"It's desperation time" - DeMar DeRozan
Toronto's December games are a tale of two halves.
The Raptors started the month losing their first six games, the first five of which came on a Western Conference road swing, but have turned around their fortunes with inspired play of late.
As frustrations mounted during the lowest moments of the losing streak, the team fell to a 4-18 record after a tough loss December 10th to the Portland Trail Blazers that saw both Andrea Bargnani and Kyle Lowry leave the game with injuries, and Amir Johnson ejected after tossing his mouth-guard at an official.
Then on December 14th, sitting at 4-19 with nowhere to go but up, the Raps started turning things around with a blowout win over the Dallas Mavericks back home at the Air Canada Centre as the schedule began to soften up a bit.
Including the Dallas game, the Raptors reeled off five straight victories and finished the month at .500 having now won seven of their last eight.
At the heart of this turnaround has been the team's commitment to defence.
Toronto has allowed just 91.8 points per game in the eight contests since the losing streak ended. In their first 23 games, the team had allowed 102.6 points per game. This places the Raptors 24th in the league in opponents' points allowed at 99.8 points per game.
Even though Bargnani remains on the shelf, and now Jonas Valanciunas is out four-to-six weeks with a broken finger, the Raps did regain Alan Anderson and Landry Fields from their injuries. Lowry didn't miss much time, and they also added veteran free agent wing Mickael Pietrus.
The engine that powered the Raptors during this bright pocket has been Jose Calderon who averaged a double-double in points and assists, shot the ball well from distance, dictated the tempo, and set up his teammates. With Lowry's return, Calderon has stayed the starter while Lowry has provided a boost from the bench. While this isn't what the team brass envisioned when acquiring Lowry in the offseason, Calderon has proven himself indispensible.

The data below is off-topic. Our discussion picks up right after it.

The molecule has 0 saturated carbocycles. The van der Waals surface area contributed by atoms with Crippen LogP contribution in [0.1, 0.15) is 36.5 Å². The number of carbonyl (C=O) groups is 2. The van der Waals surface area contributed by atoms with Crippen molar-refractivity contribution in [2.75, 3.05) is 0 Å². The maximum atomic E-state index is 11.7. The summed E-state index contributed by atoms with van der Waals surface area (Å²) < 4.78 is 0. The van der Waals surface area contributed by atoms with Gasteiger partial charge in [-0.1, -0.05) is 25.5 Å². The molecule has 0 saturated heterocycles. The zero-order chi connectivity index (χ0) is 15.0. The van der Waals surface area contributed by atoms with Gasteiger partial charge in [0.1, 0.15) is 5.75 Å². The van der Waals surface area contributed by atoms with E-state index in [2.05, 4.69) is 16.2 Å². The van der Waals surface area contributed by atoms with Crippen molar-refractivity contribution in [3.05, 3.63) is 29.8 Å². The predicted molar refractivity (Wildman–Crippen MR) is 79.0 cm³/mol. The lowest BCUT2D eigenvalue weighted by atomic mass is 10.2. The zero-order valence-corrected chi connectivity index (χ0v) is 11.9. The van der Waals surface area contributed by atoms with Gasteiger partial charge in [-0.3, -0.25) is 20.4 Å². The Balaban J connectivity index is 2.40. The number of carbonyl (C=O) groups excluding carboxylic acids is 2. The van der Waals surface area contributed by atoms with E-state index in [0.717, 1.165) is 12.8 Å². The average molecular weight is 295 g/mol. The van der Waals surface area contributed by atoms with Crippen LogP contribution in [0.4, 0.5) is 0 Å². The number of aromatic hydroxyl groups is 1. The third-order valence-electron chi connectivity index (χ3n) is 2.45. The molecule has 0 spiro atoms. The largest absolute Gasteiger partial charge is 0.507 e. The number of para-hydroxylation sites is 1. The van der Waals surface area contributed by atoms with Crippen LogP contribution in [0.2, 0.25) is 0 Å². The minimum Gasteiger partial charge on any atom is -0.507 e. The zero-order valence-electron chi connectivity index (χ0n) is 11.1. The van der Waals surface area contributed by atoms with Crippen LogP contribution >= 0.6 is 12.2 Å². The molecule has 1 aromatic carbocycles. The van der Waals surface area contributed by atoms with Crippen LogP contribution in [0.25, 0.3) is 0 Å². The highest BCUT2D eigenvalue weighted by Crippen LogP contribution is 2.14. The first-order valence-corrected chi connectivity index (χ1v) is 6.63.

Ed Davis has stepped up in Bargnani's absence and rookie Terrence Ross has also seen an increase in minutes and confidence within the team's second unit. He continues to be effective inside and out and is showing some of the potential that made him the eight overall pick this past June. Ross has shone both in the second unit and alongside DeMar DeRozan, who has been equally impressive averaging 24.8 points in his last five games.
Three-pointers have also been key to the team's success as their 77 long bombs have paced the Eastern Conference in the second half of December.
But where to go from here?
Sitting at 11-20, the Raptors are still in the huge hole they dug themselves into with their terrible start. In the middling East that puts them just 3.5 games out of a playoff spot. They also have a home-heavy schedule coming up and the team is a surprisingly decent 7-5 on the ACC court.
In the deal for Lowry, the Raptors dealt their first-round pick in the upcoming draft, with the caveat being that the pick is top-three protected. During the losing streak it seemed like Toronto was one of the worst three teams in the NBA, but now they sit somewhere between high draft pick and low playoff spot.
Should they miss out on the playoffs by a few spots, they'll also have no pick in the 2013 draft and retain much the same roster heading into next season, barring moves through trade or free agency.
Does this mean a big roster shuffle is coming? If the team is playing better without Bargnani, will they look to deal him once he's healthy? Is Calderon the team's most important player? How good is this team really?
The previous installment of Raps Wrap for the month of November was titled "Five feet under" a quote from Kyle Lowry, and this month I leave you with another hole reference from head coach Dwane Casey.